volunteers routeWith plans made and a kind guide arranged (while we’d probably find our way there eventually, it’s hard to describe the route), we packed up the car and headed out to Johnsons Harbour settlement before switching to the low-range gearbox and venturing onto the, thankfully dry, track out. It takes about an hour and a half to get there, travelling across a peaty landscape, before you arrive at the farmhouse and the main colony just further along the coast. There’s a large gentoo colony and the Kings just near them. They have an 18-month breeding cycle, rather than the annual one that the Rockhoppers, Gentoos and Magellanics have so there’s usually chicks around. I guess it’s only to be expected that this trip has a heavy photo content:

The benefits of sunrise and sunset at Volunteers weren’t lost on us:

The beauty of Volunteers is that the beach there lends itself to stunning panoramas:

DSC_3009DSC_2998DSC_2996Volunteers is a place that gives great memories to most of the visitors that make the effort to go and everyone takes something away from the place:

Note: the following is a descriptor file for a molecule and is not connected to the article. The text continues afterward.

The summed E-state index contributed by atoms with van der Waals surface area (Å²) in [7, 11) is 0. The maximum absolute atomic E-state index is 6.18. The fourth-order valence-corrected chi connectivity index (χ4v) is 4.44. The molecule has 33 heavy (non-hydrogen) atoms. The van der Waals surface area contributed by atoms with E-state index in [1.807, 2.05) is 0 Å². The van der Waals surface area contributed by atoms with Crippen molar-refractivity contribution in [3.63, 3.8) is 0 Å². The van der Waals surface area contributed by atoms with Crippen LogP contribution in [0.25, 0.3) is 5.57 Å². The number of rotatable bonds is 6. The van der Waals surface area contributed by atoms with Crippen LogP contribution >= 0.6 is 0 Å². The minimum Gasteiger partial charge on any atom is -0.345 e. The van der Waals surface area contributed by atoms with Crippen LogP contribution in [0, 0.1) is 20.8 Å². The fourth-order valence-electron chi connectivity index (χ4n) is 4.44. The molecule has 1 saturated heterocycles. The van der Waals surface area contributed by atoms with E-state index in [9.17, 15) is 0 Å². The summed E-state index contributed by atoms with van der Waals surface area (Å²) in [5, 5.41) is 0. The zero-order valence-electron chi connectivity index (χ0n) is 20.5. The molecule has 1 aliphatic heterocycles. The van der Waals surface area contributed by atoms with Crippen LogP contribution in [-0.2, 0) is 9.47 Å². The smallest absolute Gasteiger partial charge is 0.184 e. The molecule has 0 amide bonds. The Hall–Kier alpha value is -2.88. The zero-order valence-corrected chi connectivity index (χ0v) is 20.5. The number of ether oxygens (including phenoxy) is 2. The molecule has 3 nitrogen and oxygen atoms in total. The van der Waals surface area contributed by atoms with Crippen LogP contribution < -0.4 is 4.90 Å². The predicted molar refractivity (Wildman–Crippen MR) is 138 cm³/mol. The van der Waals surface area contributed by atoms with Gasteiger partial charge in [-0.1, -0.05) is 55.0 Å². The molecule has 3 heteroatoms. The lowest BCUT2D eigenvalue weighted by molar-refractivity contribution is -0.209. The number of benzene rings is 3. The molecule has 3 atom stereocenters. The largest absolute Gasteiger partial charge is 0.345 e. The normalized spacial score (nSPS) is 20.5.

DSC_2971This trip, the King penguin colony had moved slightly since our last trip. We did notice that the appearance of sealions in the waves at the beach meant that the water swiftly emptied of penguins, so we suspect that the penguins have figured out that the sealions are less likely to enter the area via the lagoon that you can see on the map at the top. On a recommendation, we walked down to the lagoon to find the kings and gentoos oddly playful in the water. It was a truly special experience to spend time watching the penguins through the clear water swimming past at great speed. I often wonder what experiences like this would cost if you had to pay for them in other countries. As it is, there’s a £15 fee to access the farm and £10 per tent to camp, so it was worth every penny:

DSC_0159DSC_0170DSC_0175DSC_0179DSC_0182DSC_0194DSC_0202It’s also yet another example of why outdoor technical clothing should always be the outfit of choice: zip-off trousers for the win!